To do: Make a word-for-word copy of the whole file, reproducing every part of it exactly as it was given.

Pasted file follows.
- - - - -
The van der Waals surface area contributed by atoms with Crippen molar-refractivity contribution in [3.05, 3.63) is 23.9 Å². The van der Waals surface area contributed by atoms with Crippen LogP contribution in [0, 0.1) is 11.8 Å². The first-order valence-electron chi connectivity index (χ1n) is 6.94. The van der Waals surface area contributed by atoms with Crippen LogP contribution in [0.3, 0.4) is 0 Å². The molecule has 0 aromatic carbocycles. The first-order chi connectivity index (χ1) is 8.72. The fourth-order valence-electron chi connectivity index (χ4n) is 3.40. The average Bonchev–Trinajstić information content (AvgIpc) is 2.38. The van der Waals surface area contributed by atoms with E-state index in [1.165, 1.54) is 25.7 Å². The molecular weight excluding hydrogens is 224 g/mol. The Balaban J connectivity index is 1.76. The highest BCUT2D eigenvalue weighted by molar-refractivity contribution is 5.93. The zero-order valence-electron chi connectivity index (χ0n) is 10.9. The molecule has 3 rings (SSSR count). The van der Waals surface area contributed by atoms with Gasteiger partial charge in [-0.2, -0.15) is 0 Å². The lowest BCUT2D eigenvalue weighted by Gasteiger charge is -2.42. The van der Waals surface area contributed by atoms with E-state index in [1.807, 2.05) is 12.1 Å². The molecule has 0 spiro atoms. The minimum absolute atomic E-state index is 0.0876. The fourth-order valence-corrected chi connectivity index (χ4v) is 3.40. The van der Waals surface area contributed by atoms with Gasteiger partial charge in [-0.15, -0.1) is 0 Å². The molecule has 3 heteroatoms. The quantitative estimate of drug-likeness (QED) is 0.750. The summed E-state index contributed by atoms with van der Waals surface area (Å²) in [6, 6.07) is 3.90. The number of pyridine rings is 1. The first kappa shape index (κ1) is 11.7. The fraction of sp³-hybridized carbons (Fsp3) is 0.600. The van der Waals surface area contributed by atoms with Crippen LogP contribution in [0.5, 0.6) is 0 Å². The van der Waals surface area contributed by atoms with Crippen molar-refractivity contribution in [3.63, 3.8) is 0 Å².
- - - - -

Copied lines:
The van der Waals surface area contributed by atoms with Crippen molar-refractivity contribution in [3.05, 3.63) is 23.9 Å². The van der Waals surface area contributed by atoms with Crippen LogP contribution in [0, 0.1) is 11.8 Å². The first-order valence-electron chi connectivity index (χ1n) is 6.94. The van der Waals surface area contributed by atoms with Crippen LogP contribution in [0.3, 0.4) is 0 Å². The molecule has 0 aromatic carbocycles. The first-order chi connectivity index (χ1) is 8.72. The fourth-order valence-electron chi connectivity index (χ4n) is 3.40. The average Bonchev–Trinajstić information content (AvgIpc) is 2.38. The van der Waals surface area contributed by atoms with E-state index in [1.165, 1.54) is 25.7 Å². The molecular weight excluding hydrogens is 224 g/mol. The Balaban J connectivity index is 1.76. The highest BCUT2D eigenvalue weighted by molar-refractivity contribution is 5.93. The zero-order valence-electron chi connectivity index (χ0n) is 10.9. The molecule has 3 rings (SSSR count). The van der Waals surface area contributed by atoms with Gasteiger partial charge in [-0.2, -0.15) is 0 Å². The lowest BCUT2D eigenvalue weighted by Gasteiger charge is -2.42. The van der Waals surface area contributed by atoms with E-state index in [1.807, 2.05) is 12.1 Å². The molecule has 0 spiro atoms. The minimum absolute atomic E-state index is 0.0876. The fourth-order valence-corrected chi connectivity index (χ4v) is 3.40. The van der Waals surface area contributed by atoms with Gasteiger partial charge in [-0.15, -0.1) is 0 Å². The molecule has 3 heteroatoms. The quantitative estimate of drug-likeness (QED) is 0.750. The summed E-state index contributed by atoms with van der Waals surface area (Å²) in [6, 6.07) is 3.90. The number of pyridine rings is 1. The first kappa shape index (κ1) is 11.7. The fraction of sp³-hybridized carbons (Fsp3) is 0.600. The van der Waals surface area contributed by atoms with Crippen LogP contribution in [0.5, 0.6) is 0 Å². The van der Waals surface area contributed by atoms with Crippen molar-refractivity contribution in [3.63, 3.8) is 0 Å².